A Changing Yet Unchanged Recreational Hub
Built in 1912, Fenway Park was primarily and firstly designed as a ballpark and thus a source of entertainment for the city’s residents and fans. This core concept of Fenway’s existence is what keeps the ballpark an urban icon to this day, and the idea of Fenway as a hub of recreation is a central layer of the palimpsest that has and never will be altered. The largest and most salient aspect of the park is its colossal sign honoring Fenway as the home to the Boston Red Sox, a team, which holds a position of extreme pride in the city’s heart. Built as a source of classic entertainment, Fenway Park mainly caters to baseball fans, housing Red Sox as well as university-level games including Harvard University (Go Crimson, 2016), but it also is home to soccer, football, and hockey games.
While the core nature of the ballpark as a center for sports entertainment for the city of Boston has been maintained throughout the past century, the direct surrounding area of the park has witnessed increased commercialization and the introduction of new institutions to expands its role as a recreational hub. Commercialization really began in 1914 with the introduction of media companies in the area, including the purchase of today’s Jeano Building by New Hampshire governor John Smith to create a commercial center (Stout, 346). Today, the streets around the park are lined with bars and pubs, souvenir shops, and restaurants. Across one of its neighboring streets is also the House of Blues Boston, opened only recently in 2009. As the surrounding area changed and expanded, Fenway Park still kept its key classification as a center for Bostonian entertainment, but increased commercialization through the century introduced new forms of entertainment to the park and its direct surroundings.
Over time, Fenway Park has also transformed into a touristic hub of entertainment in Boston as well. In 2012, the ballpark was added to the National Register of Historic Places and is currently a pending Boston landmark. The park even offers hour-long tours, offering visitors and tourists a look past the fences and into the stands and field of Fenway. In some sense therefore, throughout history, Fenway has added layers to the palimpsest of its audience. Initially drawing local crowds passionate about its hometown sports, Fenway has grown to become one of the most beloved ballparks in the country and a center for outside tourists. I spoke briefly to a worker in a large souvenir shop adjacent to the park who told me on “off-days,” mainly tourists frequent the park and only during game-days do a mixture of tourists and locals come to the shop. Despite this increased tourism and commercialization, however, the park has grown to embrace it in the greatest way possible. The worker said that on game days, “This store itself becomes part of the park, so the gates go up on the end [of the shop].”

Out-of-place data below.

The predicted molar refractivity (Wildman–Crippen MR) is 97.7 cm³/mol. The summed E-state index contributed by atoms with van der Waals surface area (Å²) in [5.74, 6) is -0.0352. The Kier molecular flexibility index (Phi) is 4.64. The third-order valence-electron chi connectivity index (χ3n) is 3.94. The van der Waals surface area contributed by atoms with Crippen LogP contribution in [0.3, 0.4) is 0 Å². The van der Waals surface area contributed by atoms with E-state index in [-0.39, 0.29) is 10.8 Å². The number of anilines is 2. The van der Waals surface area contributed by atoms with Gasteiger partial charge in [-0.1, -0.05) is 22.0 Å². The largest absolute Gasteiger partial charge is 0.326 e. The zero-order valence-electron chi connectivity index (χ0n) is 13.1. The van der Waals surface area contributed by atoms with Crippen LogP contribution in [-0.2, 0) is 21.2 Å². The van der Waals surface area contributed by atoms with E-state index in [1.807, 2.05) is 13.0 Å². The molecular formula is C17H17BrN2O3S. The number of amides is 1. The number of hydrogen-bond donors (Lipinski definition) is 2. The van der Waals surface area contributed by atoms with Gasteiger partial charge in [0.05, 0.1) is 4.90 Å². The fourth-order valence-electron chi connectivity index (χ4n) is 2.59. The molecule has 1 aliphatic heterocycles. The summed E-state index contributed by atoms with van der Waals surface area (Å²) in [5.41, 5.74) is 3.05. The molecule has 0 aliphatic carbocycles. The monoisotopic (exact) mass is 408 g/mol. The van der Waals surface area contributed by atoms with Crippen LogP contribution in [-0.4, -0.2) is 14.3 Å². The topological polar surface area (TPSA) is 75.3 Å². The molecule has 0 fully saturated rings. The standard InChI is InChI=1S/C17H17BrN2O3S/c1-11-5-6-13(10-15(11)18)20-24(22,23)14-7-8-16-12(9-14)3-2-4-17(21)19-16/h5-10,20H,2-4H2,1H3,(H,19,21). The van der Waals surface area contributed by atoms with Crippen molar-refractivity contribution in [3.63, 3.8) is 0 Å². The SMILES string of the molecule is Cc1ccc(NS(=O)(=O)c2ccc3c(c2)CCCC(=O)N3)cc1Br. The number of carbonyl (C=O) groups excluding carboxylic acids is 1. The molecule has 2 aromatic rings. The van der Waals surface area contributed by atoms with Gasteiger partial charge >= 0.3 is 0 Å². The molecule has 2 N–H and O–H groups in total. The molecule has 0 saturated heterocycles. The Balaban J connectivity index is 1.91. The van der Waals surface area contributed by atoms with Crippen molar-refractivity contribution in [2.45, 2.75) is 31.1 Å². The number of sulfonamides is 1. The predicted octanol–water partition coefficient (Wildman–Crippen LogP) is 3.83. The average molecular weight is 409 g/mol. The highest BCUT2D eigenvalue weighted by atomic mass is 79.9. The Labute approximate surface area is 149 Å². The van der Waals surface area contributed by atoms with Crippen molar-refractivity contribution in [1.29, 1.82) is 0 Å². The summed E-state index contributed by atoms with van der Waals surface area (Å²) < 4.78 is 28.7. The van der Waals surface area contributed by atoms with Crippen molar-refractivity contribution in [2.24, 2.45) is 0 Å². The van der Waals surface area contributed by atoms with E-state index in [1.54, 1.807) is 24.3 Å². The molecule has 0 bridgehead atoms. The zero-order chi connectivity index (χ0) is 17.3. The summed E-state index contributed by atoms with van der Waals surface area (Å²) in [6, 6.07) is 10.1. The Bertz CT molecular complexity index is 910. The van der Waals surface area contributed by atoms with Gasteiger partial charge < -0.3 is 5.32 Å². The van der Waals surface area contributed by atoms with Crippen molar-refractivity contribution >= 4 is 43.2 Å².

In this sense, Fenway Park acts as a civic recreational center through the lenses of Sennet and Arendt even more. Apart from being a center of entertainment that brings together people from all over Boston, the ballpark also brings together tourists from all over the world. In a crowd of almost 40,000 people, there exists a sense of anonymity that ironically unites not only the people and fans of Boston but also those of the country and even of the world.